IoT News Roundup

By Mary Catherine O'Connor

McKinsey Global Institute offers rosy forecast, with warnings, for IoT market; Curb's crowdfunding off to strong start; M2M service provider Aeris to launch analytics software tools; Fujitsu turns to IQP Corp. for app development.

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McKinsey Foresees $11.1 Trillion IoT Market by 2025
Economic impacts from Internet of Things technologies could reach $11.1 trillion by 2025, according to a new study by the McKinsey Global Institute (MGI). But the study's authors say that the technologies comprising the IoT are being underutilized, especially for commercial uses and in developing countries.

McKinsey determined that despite the greater attention consumer-facing IoT applications receive, Internet of Things technologies will have a far greater impact on the business world. Business-to-business applications could generate nearly 70 percent of the potential value enabled by the IoT, the authors claim.

But a lack of compatibility between IoT systems, they say, is a major inhibitor to success. They note that 40 to 60 percent of the IoT's potential impacts are dependent upon interoperability between systems.

The report also asserts that end users of IoT systems must do a better job of utilizing the data they collect. As an example, it says, "only 1 percent of data from an oil rig with 30,000 sensors is examined. The data that are used today are mostly for anomaly detection and control, not optimization and prediction, which provide the greatest value."

The report, titled "The Internet of Things: Mapping the Value Beyond the Hype," is available for download here.

Curb Home Energy Product Launched
Austin, Texas-based startup Curb has launched an Indiegogo campaign to fund its eponymous product, an energy-savings tool composed of a hub device mounted inside or next to a home's breaker box, as well as wired sensors snapped onto breakers. The hub transmits energy-usage data, via the home's broadband Internet connection, either through Ethernet over Power (enabled by a small receiver plugged into an outlet near the home router, which is provided) or through an Ethernet cable, to the home's Internet router and then to Curb's cloud-based servers. Homeowners can then use the Curb app on their smartphones or computers to monitor their energy usage in real time, and to receive alerts if any breaker indicates higher-than-normal use.

The app shows a breakdown of the energy use and costs, based on appliance, device or zone. An alert feature lets homeowners know if consumption patterns may indicate that an appliance is not functioning properly or may soon fail. It also offers bill estimates based on usage and suggestions for changing behaviors in order to converse more energy. Curb says it plans to develop partnerships with smart home product manufacturers in order to integrate controls of those devices into the Curb app. In that way, a homeowner could use the app to, for instance, change the set temperature of a smart home heating or air conditioning system.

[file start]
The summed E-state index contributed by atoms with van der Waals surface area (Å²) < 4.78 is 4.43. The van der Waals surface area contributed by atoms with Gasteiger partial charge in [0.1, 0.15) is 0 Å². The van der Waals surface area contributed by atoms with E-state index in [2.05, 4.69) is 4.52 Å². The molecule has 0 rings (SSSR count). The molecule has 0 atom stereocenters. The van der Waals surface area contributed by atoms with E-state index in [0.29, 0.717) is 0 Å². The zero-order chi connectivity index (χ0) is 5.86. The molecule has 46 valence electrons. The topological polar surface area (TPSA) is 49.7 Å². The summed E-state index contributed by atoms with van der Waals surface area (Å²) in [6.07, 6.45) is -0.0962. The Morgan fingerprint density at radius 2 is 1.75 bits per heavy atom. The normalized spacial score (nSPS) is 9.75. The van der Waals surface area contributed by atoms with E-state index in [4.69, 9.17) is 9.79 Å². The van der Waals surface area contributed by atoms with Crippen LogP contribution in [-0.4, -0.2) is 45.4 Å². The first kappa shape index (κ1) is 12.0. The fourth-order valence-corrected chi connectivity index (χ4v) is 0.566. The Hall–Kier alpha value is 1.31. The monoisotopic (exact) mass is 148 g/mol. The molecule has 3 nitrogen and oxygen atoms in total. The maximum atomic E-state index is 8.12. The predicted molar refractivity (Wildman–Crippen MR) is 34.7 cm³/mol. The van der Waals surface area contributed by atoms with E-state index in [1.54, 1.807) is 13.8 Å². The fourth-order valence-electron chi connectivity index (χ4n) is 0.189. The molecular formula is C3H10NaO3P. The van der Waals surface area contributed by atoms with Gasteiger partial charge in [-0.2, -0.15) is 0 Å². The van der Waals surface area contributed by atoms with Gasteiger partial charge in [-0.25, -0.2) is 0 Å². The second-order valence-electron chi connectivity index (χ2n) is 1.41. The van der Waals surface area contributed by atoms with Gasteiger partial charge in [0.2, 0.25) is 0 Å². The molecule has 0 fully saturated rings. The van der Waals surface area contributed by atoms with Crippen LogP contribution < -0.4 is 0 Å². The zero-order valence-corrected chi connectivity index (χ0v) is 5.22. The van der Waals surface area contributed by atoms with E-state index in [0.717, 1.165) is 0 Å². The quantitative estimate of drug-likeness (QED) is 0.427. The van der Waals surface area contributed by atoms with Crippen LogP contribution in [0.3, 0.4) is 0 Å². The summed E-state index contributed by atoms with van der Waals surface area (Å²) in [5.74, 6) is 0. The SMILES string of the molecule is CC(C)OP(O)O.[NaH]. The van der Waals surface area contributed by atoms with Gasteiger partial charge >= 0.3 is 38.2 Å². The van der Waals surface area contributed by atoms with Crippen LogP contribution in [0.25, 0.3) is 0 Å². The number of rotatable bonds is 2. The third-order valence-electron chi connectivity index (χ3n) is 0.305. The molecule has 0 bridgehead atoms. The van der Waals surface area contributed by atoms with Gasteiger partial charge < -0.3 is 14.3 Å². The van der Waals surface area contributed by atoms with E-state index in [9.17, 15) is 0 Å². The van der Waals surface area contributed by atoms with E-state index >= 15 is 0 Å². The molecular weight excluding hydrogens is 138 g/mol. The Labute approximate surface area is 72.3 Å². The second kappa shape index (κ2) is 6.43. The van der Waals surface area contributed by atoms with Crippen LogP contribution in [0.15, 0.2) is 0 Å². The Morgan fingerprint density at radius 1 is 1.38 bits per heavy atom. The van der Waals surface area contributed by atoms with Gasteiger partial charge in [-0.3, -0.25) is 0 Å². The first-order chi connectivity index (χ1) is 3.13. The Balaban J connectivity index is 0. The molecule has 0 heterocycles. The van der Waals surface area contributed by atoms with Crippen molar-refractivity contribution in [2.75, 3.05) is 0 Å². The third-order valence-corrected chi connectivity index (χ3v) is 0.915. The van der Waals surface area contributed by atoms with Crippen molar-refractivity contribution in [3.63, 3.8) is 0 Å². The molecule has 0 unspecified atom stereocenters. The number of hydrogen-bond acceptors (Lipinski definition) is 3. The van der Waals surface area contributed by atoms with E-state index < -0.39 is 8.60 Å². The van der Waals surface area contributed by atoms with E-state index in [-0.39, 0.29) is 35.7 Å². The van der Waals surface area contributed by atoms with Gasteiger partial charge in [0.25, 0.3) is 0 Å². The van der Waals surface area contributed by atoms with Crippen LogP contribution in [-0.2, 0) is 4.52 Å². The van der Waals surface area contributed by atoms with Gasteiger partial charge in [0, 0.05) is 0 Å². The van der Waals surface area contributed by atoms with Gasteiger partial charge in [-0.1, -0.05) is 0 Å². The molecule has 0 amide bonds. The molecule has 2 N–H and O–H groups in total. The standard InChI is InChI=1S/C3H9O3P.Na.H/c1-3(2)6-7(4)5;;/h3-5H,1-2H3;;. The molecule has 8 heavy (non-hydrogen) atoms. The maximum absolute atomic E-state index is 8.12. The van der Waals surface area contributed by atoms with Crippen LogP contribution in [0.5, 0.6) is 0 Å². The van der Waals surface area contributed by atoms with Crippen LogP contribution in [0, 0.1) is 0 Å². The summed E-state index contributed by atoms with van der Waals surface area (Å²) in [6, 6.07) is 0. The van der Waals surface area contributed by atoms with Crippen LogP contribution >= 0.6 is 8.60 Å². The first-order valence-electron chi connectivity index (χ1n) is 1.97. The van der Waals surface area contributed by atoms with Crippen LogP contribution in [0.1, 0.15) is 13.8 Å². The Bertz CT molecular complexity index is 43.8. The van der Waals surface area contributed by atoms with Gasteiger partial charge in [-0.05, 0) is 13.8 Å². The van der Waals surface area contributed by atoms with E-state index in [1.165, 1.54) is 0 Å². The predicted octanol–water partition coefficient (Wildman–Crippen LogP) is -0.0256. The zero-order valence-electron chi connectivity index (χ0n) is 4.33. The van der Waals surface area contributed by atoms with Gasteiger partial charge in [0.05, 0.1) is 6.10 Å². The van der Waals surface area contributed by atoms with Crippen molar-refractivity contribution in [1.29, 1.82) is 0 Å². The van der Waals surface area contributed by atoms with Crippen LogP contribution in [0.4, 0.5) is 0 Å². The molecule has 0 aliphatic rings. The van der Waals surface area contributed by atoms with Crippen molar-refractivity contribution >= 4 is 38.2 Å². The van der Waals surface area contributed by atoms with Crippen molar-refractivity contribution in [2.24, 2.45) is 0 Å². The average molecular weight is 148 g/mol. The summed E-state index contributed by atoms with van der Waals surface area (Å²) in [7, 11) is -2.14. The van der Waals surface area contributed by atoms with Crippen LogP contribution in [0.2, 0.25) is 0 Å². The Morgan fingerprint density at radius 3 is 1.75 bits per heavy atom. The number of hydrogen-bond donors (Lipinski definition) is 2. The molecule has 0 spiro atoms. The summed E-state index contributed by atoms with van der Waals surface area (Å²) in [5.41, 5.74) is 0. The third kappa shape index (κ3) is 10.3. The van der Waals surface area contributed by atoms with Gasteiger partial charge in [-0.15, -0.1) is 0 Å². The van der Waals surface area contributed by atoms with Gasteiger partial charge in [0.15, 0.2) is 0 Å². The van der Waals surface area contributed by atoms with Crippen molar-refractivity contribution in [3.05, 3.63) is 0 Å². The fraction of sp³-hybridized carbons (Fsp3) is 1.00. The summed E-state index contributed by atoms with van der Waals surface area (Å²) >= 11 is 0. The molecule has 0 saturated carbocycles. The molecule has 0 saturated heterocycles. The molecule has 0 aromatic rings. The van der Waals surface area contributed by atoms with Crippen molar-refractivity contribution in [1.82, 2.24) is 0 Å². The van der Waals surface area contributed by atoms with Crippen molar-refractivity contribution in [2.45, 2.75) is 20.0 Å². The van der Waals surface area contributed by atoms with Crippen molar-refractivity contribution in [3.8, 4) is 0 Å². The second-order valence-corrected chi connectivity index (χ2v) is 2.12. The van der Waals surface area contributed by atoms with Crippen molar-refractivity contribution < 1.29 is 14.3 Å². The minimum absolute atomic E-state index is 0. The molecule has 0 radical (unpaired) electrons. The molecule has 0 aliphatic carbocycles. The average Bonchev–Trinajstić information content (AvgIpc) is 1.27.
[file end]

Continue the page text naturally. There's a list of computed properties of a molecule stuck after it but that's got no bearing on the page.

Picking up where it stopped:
At one week into the Indiegogo campaign, Curb has already raised $40,000 to fund the product—well past its $25,000 goal. Curb is made in three different configurations: Lite, Pro and Duo. The Lite version plugs into only six circuits, is designed for use in apartments and costs $249. The Pro model has 18 circuit leads and costs $299. Curb offers a 20 percent discount when professional home energy service providers purchase 10 Curb Pro units. The Curb Duo, for $549, is simply a two-pack of the 18-lead devices and is designed for large homes containing multiple breaker boxes.

Aeris Launcheing IoT Analytics Tool, AerVoyance
Aeris, a provider of cellular-based machine-to-machine (M2M) communication systems, is introducing AerVoyance, an M2M and Internet of Things analytics service designed to help customers gain insights into the data they collect, and to better manage and troubleshoot the IoT devices they deploy.

AerVoyance provides an overview of billing, data usage and the status of each device in a customer's deployment, which can be viewed on either a historical or real-time basis. The diagnostics and data-analysis tools help customers scrutinize their bills to keep costs under control. AerVoyance also allows users to set alerts if pre-determined data thresholds are met, and machine-learning algorithms are used to search for anomalous events, such as data-transmission failures, and to create forecasts based on past performance.

The AerVoyance product is offered in two tiers. Basic functionality is available at no charge to Aeris customers, while advanced functionality includes the forecasting features and is priced on a per-device, per-month basis. Aeris has not disclosed those fees, but reports that AerVoyance will be generally available early in the third quarter of this year.

IQP Corp. Partnering With Fujitsu
IQP Corp., a Tokyo-based Web applications development company, says it has partnered with Fujitsu. Through the agreement, IQP will contribute its Code-Free App Development System—a platform designed to help companies and their customers quickly create IoT applications using tools that do not require coding—to Fujitsu Ltd.'s IoT initiatives.

According to IQP, Fujitsu began testing the application-development platform in November 2014, and plans to make it accessible to Fujitsu's customers through the Fujitsu Cloud IoT Platform, which the company just launched.

IQP says it plans to develop an office in Silicon Valley. What's more, the firm has recently received an equity investment of an undisclosed value from Fujitsu's corporate venture fund.